It’s official: the classic GTA games from the early ‘00s will live again. Rockstar has announced that the critically-acclaimed, super-controversial GTA trilogy from the PlayStation 2 and Xbox era is coming to current gen consoles with a remaster known as the Grand Theft Auto: The Trilogy – The Definitive Edition. Grand Theft Auto III, its Miami Vice- and Scarface-inspired 2002 sequel Grand Theft Auto: Vice City, and the 2004 sequel set in a recreation of California and Las Vegas, Grand Theft Auto: San Andreas are all coming to the Xbox Series and One platforms, the PS4 and PS5, the Nintendo Switch, and the Rockstar Games Launcher on PC.
The announcement was made commemorating the 20th anniversary of Grand Theft Auto III, which will be on Oct. 22. Rockstar also announced that digital editions of the original games are being removed from stores this week, so hopefully Rockstar enthusiasts have already claimed hard copies long ago, or electronic copies of the originals from the various PlayStation, Steam, Android, and iOS stores.
While price and an exact release date have not been announced, the remastered trilogy are set to be released later this year, with Android and iOS ports coming early next year. Grand Theft Auto V, first released eight years ago, is being brought to its third generation of consoles in March of 2022, as well. Granted, it is already playable on PS5 and the Xbox Series X and S, but apparently there will be even more improvements. From what was apparent during the PlayStation September Showcase, all of those improvements are already in the game, but surely Rockstar has something up their sleeve none of us can see yet.
Rockstar also promised that they are “looking at ways to improve the GTA Online experience for new and returning players in the upcoming release of GTA Online for the PS5 and Xbox Series X|S next March.” So, they will continue ringing money out of a product they made a long time ago. And, as aforementioned, rather than push gameplay or narrative forward, they will sell fans something they already bought, at a premium, as a thank you to fans for already having bought the things when they were cutting-edge nearly two decades ago.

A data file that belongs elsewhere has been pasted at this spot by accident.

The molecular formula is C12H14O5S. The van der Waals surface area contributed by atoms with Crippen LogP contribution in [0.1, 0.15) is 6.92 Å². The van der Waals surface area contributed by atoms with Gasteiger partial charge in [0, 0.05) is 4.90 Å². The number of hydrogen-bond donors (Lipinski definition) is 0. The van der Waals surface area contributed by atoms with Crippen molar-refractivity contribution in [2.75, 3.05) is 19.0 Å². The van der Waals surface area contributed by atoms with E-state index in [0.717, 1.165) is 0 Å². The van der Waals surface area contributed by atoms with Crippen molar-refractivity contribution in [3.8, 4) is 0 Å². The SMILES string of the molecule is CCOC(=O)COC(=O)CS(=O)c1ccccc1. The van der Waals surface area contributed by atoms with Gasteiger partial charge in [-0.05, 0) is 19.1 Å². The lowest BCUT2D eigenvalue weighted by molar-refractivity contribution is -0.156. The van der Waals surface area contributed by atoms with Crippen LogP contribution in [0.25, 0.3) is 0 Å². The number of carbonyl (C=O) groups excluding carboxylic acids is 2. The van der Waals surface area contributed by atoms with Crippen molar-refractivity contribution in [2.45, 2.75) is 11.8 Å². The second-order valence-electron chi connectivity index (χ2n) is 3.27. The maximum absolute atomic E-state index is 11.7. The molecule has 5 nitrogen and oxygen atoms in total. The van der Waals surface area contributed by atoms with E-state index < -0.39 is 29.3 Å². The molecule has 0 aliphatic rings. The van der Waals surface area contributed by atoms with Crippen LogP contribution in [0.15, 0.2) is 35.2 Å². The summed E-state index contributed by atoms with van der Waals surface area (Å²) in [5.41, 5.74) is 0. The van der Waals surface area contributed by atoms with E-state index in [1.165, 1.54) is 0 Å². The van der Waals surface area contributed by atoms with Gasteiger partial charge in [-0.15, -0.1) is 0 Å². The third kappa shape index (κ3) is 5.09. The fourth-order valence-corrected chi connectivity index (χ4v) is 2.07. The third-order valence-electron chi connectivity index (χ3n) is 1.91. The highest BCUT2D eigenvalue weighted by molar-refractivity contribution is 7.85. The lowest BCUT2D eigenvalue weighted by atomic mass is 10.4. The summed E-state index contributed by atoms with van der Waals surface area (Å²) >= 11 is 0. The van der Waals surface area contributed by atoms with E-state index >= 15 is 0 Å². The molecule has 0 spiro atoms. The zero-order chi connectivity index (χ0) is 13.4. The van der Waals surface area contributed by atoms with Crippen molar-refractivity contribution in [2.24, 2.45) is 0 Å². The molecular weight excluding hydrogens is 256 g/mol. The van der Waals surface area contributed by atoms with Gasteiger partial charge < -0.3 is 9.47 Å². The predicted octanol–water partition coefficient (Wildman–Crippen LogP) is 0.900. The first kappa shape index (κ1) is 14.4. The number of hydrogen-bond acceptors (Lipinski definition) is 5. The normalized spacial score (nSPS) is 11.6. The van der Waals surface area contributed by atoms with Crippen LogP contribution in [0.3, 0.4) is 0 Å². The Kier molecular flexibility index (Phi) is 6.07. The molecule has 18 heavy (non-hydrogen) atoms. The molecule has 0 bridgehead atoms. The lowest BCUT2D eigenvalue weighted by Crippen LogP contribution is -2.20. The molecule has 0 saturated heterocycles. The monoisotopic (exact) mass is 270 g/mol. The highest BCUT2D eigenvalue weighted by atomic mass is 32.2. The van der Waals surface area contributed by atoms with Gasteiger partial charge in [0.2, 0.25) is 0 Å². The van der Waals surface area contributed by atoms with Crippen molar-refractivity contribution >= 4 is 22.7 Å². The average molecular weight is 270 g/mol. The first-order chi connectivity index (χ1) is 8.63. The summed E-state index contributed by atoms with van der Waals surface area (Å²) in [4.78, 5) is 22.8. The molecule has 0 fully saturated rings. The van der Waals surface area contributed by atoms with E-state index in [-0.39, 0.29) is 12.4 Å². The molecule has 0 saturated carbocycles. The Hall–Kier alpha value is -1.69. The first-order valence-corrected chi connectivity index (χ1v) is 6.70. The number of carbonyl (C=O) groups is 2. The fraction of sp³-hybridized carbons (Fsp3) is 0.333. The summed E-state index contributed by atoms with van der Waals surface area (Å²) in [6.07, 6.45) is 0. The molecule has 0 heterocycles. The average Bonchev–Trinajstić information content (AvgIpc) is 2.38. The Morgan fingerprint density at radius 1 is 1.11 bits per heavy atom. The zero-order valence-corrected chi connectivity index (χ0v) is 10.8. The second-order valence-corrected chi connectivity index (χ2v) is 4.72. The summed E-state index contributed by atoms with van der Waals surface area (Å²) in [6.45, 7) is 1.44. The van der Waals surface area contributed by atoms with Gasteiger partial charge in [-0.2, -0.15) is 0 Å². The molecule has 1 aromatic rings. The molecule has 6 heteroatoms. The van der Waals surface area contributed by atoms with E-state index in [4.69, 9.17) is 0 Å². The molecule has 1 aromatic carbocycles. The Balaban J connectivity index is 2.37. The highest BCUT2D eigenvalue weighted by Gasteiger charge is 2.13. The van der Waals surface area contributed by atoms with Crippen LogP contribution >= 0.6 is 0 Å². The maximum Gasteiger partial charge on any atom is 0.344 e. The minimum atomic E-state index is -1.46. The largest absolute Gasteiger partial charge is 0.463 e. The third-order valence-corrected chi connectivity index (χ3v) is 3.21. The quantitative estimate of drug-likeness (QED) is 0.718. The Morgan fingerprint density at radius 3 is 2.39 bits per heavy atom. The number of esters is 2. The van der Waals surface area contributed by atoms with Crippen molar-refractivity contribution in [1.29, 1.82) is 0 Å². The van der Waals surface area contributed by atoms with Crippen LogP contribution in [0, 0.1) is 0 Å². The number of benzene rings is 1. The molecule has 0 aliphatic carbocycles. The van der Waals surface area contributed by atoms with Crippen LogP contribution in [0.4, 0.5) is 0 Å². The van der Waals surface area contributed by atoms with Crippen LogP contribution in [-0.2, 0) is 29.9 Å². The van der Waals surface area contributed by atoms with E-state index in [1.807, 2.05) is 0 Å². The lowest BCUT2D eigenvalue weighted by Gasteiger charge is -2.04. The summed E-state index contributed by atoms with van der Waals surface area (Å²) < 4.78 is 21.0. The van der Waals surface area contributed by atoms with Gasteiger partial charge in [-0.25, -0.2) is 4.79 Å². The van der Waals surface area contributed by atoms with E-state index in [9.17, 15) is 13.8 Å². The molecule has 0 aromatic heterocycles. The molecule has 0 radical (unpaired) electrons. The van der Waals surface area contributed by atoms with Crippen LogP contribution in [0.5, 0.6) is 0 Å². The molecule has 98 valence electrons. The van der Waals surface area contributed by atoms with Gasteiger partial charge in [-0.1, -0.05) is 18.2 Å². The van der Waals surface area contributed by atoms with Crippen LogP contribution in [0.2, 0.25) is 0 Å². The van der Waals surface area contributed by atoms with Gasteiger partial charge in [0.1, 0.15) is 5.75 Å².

This announcement comes after months of rumors, as well as Rockstar parent company Take-Two Interactive coming after fans for doing their own restoration projects. In July, PC Gamer reported that Take-Two was issuing takedown notices for GTA mods released as far back as 2005. In September, Kotaku reported that they sued 14 programmers in California’s Northern District court for a project reverse-engineering the GTA III and GTA: Vice City code that made the games playable on Nintendo Switch. (Where the games have not been released, though you can currently purchase them for your cellphone in the Apple or Google stores.) In August, GTA fansite LibertyCity.net listed eight different mods that ported the old games into newer engines.
The games industry, like film before it, remains awash in a sea of remakes and remasters. One wonders if the new GTA Trilogy will improve on some of the questionable (see: misogynistic and homophobic) themes of the original games, or the paper-thin racial stereotypes that make up many of the characters. And if, in so doing, they will alienate some loud minority of idiots in the fanbase. Time will tell.